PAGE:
[This story appears as an on-going series in the "Gilroy Dispatch"]
What’s up on Coyote Ridge? April, 2013 By Amy Yee
Coyote Ridge, the hills to east of Hwy 101 near Coyote Creek Golf Club, is once again ablaze with native wildflowers. Public tours are now being offered by docents from the Santa Clara County Open Space Authority (www.openspaceauthority.org ). I can tell you from experience that the hike is well worth the sight of the flowers and the breathtaking views of the Santa Clara Valley.
But the wildflowers weren't always there. The story of how Coyote Ridge lost and then recovered its beauty is remarkable.
Much of Coyote Ridge is made of a rock called serpentine. It does not hold water well and produces very poor, rocky soil with low levels of plant nutrients. Not much can grow there, but the soil did foster the growth of a unique, hardy set of plants. These plants bloomed profusely and in glorious color in the spring.
The ridge was also home to the beautiful little red, black and cream colored Bay Checkerspot butterfly, which needs these flowers to reproduce and survive. The butterfly survives on nectar from the wildflowers, and its larvae feed almost exclusively on the California dwarf plantain and purple owls clover which grow there.
Then humans came to the Santa Clara Valley for jobs, and built homes in the lovely rural areas south of San Jose. They needed transportation from home to work, so highways were built to provide a convenient connection between the cities of Gilroy, Morgan Hill, and San Jose. Eventually Hwy 101 was built all the way through the Coyote Valley, just at the foot of Coyote Ridge.
Soon the Valley was filled with cars, which emit nitrogen gases. The nitrogen gases acted as fertilizer, eventually depositing up to 10 pounds per acre each year on the ridge. The nitrogen encouraged the growth of non-native and invasive species of plants, such as wild oats and Italian ryegrass. These invasive species crowded out the native plants, including the wildflowers which had previously grown in such profusion on the hillside. When the wildflowers disappeared, so did the Bay Checkerspot butterfly.
The Bay Checkerspot was soon added to the Federal Endangered Species list, and environmentalists began scratching their heads trying to figure out how to restore the butterfly and native wildflowers to the ridge. Certainly, Hwy 101 was not going to be relocated or closed down, and people were not going to give up their cars.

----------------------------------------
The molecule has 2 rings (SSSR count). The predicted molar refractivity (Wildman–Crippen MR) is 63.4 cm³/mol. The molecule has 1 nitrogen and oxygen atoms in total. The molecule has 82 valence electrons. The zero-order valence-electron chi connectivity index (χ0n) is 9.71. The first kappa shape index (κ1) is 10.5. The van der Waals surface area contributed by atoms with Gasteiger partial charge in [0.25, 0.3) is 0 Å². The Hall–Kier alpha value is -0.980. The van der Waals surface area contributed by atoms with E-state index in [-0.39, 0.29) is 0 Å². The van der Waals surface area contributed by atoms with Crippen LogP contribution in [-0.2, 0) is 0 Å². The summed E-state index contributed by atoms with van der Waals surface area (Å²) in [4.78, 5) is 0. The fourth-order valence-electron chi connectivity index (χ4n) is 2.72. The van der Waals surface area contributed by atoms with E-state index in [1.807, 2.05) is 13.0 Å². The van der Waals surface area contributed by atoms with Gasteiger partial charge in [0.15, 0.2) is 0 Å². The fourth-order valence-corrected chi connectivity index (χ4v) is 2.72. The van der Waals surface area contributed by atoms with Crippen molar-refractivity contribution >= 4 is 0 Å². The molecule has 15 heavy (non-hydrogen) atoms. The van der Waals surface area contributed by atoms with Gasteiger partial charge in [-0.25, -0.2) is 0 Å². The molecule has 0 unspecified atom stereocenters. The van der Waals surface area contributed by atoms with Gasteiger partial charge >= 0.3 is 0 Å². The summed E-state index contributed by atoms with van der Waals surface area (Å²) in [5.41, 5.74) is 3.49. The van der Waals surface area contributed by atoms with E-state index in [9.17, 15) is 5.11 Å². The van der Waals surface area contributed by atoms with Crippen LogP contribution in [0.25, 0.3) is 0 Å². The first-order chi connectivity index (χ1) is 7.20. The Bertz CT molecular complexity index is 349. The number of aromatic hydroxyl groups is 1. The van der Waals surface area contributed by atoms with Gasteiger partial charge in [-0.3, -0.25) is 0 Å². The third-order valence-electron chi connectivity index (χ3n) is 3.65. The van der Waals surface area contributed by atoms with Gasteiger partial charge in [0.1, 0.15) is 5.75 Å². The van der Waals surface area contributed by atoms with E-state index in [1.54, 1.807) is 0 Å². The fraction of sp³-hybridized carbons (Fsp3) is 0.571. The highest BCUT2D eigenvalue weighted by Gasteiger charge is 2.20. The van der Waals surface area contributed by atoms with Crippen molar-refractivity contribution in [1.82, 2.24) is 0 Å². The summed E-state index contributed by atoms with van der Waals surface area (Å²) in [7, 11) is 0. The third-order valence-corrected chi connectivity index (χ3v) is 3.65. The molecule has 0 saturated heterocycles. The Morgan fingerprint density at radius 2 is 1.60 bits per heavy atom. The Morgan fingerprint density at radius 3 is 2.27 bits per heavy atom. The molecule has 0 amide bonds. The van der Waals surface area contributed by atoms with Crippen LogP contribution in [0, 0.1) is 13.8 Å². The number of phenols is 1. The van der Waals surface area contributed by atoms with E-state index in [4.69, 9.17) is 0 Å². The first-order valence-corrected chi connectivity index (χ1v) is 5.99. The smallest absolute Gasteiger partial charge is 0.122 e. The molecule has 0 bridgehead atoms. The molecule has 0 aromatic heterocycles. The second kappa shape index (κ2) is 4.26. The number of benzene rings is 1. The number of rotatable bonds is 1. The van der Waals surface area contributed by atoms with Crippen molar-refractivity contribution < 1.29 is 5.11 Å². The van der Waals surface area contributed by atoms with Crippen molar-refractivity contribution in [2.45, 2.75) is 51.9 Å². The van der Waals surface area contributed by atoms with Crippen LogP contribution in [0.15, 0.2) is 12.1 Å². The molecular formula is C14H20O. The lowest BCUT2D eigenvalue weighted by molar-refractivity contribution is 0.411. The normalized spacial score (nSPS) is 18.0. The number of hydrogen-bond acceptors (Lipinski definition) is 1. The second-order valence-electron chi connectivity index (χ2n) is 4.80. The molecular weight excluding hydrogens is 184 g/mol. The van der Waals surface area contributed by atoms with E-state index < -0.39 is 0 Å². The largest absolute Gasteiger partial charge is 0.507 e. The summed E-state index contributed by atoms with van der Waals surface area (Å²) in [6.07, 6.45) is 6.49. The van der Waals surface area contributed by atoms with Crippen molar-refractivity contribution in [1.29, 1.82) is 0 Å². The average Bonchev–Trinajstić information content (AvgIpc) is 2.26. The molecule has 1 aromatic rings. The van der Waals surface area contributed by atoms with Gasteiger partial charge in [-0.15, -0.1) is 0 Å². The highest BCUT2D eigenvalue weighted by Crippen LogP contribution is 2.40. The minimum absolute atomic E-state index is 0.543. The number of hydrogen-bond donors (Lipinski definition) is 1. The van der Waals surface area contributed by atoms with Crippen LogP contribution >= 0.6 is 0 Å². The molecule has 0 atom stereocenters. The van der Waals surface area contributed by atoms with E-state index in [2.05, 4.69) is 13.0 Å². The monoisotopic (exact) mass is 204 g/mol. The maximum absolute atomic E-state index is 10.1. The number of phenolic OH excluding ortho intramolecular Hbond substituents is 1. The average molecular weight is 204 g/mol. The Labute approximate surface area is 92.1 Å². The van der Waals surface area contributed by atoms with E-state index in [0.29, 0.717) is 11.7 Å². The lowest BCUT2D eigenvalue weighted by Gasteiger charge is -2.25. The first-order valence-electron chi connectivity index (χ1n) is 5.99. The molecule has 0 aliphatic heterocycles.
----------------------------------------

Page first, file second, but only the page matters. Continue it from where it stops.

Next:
Along came a simple, completely organic, old fashioned solution: cows. Their preferred diet is the nitrogen-rich, non-native oats and grasses that now thrive on the ridge, squeezing out the native plants. Cattle are brought on to the land to graze after the rainy season has begun, and remain until spring. Their dietary preferences have allowed the native plants to grow again, and the Bay Checkerspot butterfly has returned. In fact, the butterfly is doing so well at the moment that, to establish new colonies, its larvae are carefully collected by researchers, operating under Federal permits, and transplanted to other locations where serpentine exists and cattle are allowed to graze.
Coyote Ridge is once again home to some eye-popping spring flowers and butterflies, not to mention the other wildlife that call the ridge home: elk, bobcat, coyote, badger, eagles, meadowlarks, prairie falcons and kestrels, among others. Recent passage of the Santa Clara Valley Habitat Conservation Plan by the Cities of Gilroy, Morgan Hill and San Jose, the County of Santa Clara, the Santa Clara County Transportation Authority, and the Santa Clara Valley Water District will help ensure that Coyote Ridge is preserved for the foreseeable future.
A hike along the ridge is a magical experience that should not be missed. Because this is protected land, however, it is not open to the public except as part of a guided tour. Contact the Santa Clara County Open Space Authority about the tour schedule for 2013.
Amy Randall Yee has lived in Santa Clara County for 35 years and has volunteered at WERC for six years. She is the President of the Board of Directors of WERC. Contact her at email@example.com.
W.E.R.C., the Wildlife Education and Rehabilitation Center provides the community with rehabilitation services for orphaned, injured and sick native wildlife. Through our educational programs, W.E.R.C. encourages a peaceful coexistence between civilization and our native wildlife. Federal tax ID #77-0324296